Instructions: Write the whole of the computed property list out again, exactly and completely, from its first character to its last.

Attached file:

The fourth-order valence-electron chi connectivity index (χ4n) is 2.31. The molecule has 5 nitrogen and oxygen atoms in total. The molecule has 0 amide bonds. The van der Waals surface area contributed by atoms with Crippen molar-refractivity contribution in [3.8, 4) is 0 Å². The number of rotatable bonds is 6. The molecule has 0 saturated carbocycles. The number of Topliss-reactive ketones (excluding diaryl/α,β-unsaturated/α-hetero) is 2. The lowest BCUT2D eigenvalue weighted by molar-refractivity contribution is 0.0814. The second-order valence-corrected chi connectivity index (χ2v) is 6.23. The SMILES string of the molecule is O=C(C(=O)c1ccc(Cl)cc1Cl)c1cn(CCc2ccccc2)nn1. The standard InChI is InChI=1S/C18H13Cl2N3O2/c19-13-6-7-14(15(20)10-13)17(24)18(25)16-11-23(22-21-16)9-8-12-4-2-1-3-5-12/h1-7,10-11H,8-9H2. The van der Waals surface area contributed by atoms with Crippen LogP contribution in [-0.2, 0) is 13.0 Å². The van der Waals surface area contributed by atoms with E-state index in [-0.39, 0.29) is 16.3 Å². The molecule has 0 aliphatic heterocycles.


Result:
The fourth-order valence-electron chi connectivity index (χ4n) is 2.31. The molecule has 5 nitrogen and oxygen atoms in total. The molecule has 0 amide bonds. The van der Waals surface area contributed by atoms with Crippen molar-refractivity contribution in [3.8, 4) is 0 Å². The number of rotatable bonds is 6. The molecule has 0 saturated carbocycles. The number of Topliss-reactive ketones (excluding diaryl/α,β-unsaturated/α-hetero) is 2. The lowest BCUT2D eigenvalue weighted by molar-refractivity contribution is 0.0814. The second-order valence-corrected chi connectivity index (χ2v) is 6.23. The SMILES string of the molecule is O=C(C(=O)c1ccc(Cl)cc1Cl)c1cn(CCc2ccccc2)nn1. The standard InChI is InChI=1S/C18H13Cl2N3O2/c19-13-6-7-14(15(20)10-13)17(24)18(25)16-11-23(22-21-16)9-8-12-4-2-1-3-5-12/h1-7,10-11H,8-9H2. The van der Waals surface area contributed by atoms with Crippen LogP contribution in [-0.2, 0) is 13.0 Å². The van der Waals surface area contributed by atoms with E-state index in [-0.39, 0.29) is 16.3 Å². The molecule has 0 aliphatic heterocycles.